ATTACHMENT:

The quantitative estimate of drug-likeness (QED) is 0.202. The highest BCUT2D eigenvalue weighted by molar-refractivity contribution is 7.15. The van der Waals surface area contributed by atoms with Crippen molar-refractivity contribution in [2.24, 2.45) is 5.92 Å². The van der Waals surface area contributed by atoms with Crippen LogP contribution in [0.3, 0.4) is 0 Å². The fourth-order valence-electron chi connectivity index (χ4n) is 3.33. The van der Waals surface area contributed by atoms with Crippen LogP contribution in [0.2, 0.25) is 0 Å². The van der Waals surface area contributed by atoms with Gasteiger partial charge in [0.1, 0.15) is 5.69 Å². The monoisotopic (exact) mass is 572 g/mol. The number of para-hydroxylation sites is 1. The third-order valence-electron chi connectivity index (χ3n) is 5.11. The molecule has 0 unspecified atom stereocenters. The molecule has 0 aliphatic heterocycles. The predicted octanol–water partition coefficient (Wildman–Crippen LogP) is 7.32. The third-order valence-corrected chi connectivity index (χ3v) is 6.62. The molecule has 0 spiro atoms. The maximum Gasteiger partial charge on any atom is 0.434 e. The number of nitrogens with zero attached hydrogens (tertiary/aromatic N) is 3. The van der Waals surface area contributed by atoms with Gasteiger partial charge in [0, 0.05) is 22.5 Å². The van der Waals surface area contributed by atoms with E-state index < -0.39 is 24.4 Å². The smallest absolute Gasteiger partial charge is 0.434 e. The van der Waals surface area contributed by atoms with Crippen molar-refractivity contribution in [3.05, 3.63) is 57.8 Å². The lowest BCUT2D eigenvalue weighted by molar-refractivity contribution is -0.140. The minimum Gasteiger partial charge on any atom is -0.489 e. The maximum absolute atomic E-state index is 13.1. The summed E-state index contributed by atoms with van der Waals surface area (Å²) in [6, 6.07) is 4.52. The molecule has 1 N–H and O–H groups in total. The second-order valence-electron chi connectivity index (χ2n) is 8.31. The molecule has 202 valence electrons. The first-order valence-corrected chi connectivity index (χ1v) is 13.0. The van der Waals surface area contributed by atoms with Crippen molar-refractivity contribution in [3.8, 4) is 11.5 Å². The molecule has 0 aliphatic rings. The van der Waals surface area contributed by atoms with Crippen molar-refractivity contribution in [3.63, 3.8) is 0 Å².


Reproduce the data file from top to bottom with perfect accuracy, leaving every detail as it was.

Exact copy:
The quantitative estimate of drug-likeness (QED) is 0.202. The highest BCUT2D eigenvalue weighted by molar-refractivity contribution is 7.15. The van der Waals surface area contributed by atoms with Crippen molar-refractivity contribution in [2.24, 2.45) is 5.92 Å². The van der Waals surface area contributed by atoms with Crippen LogP contribution in [0.3, 0.4) is 0 Å². The fourth-order valence-electron chi connectivity index (χ4n) is 3.33. The van der Waals surface area contributed by atoms with Crippen LogP contribution in [0.2, 0.25) is 0 Å². The van der Waals surface area contributed by atoms with Gasteiger partial charge in [0.1, 0.15) is 5.69 Å². The monoisotopic (exact) mass is 572 g/mol. The number of para-hydroxylation sites is 1. The third-order valence-electron chi connectivity index (χ3n) is 5.11. The molecule has 0 unspecified atom stereocenters. The molecule has 0 aliphatic heterocycles. The predicted octanol–water partition coefficient (Wildman–Crippen LogP) is 7.32. The third-order valence-corrected chi connectivity index (χ3v) is 6.62. The molecule has 0 spiro atoms. The maximum Gasteiger partial charge on any atom is 0.434 e. The number of nitrogens with zero attached hydrogens (tertiary/aromatic N) is 3. The van der Waals surface area contributed by atoms with Gasteiger partial charge in [0, 0.05) is 22.5 Å². The van der Waals surface area contributed by atoms with E-state index < -0.39 is 24.4 Å². The smallest absolute Gasteiger partial charge is 0.434 e. The van der Waals surface area contributed by atoms with Crippen molar-refractivity contribution in [3.05, 3.63) is 57.8 Å². The lowest BCUT2D eigenvalue weighted by molar-refractivity contribution is -0.140. The minimum Gasteiger partial charge on any atom is -0.489 e. The maximum absolute atomic E-state index is 13.1. The summed E-state index contributed by atoms with van der Waals surface area (Å²) in [6, 6.07) is 4.52. The molecule has 1 N–H and O–H groups in total. The second-order valence-electron chi connectivity index (χ2n) is 8.31. The molecule has 202 valence electrons. The first-order valence-corrected chi connectivity index (χ1v) is 13.0. The van der Waals surface area contributed by atoms with Crippen molar-refractivity contribution in [3.8, 4) is 11.5 Å². The molecule has 0 aliphatic rings. The van der Waals surface area contributed by atoms with Crippen molar-refractivity contribution in [3.63, 3.8) is 0 Å².